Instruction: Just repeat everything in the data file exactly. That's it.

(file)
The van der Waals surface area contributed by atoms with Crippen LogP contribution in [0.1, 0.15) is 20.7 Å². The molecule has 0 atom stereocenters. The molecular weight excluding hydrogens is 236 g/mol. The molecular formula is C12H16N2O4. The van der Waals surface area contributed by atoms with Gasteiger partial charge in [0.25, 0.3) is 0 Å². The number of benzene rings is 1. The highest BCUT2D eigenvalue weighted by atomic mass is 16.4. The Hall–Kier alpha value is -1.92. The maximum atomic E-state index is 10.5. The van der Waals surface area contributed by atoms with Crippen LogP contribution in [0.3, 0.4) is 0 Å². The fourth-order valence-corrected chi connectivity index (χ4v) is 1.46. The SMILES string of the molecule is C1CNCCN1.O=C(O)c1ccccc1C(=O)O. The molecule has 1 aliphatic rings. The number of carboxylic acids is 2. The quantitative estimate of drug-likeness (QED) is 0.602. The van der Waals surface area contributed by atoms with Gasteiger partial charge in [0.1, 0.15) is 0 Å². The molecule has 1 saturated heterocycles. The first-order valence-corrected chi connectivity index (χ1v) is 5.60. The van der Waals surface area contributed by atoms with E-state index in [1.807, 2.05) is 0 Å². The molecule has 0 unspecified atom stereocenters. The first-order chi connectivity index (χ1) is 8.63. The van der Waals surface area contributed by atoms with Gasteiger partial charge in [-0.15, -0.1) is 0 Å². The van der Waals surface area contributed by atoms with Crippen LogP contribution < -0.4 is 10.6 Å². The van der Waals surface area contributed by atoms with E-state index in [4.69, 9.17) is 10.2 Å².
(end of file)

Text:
The van der Waals surface area contributed by atoms with Crippen LogP contribution in [0.1, 0.15) is 20.7 Å². The molecule has 0 atom stereocenters. The molecular weight excluding hydrogens is 236 g/mol. The molecular formula is C12H16N2O4. The van der Waals surface area contributed by atoms with Gasteiger partial charge in [0.25, 0.3) is 0 Å². The number of benzene rings is 1. The highest BCUT2D eigenvalue weighted by atomic mass is 16.4. The Hall–Kier alpha value is -1.92. The maximum atomic E-state index is 10.5. The van der Waals surface area contributed by atoms with Crippen LogP contribution in [0.3, 0.4) is 0 Å². The fourth-order valence-corrected chi connectivity index (χ4v) is 1.46. The SMILES string of the molecule is C1CNCCN1.O=C(O)c1ccccc1C(=O)O. The molecule has 1 aliphatic rings. The number of carboxylic acids is 2. The quantitative estimate of drug-likeness (QED) is 0.602. The van der Waals surface area contributed by atoms with Gasteiger partial charge in [0.1, 0.15) is 0 Å². The molecule has 1 saturated heterocycles. The first-order valence-corrected chi connectivity index (χ1v) is 5.60. The van der Waals surface area contributed by atoms with E-state index in [1.807, 2.05) is 0 Å². The molecule has 0 unspecified atom stereocenters. The first-order chi connectivity index (χ1) is 8.63. The van der Waals surface area contributed by atoms with Gasteiger partial charge in [-0.15, -0.1) is 0 Å². The van der Waals surface area contributed by atoms with Crippen LogP contribution < -0.4 is 10.6 Å². The van der Waals surface area contributed by atoms with E-state index in [4.69, 9.17) is 10.2 Å².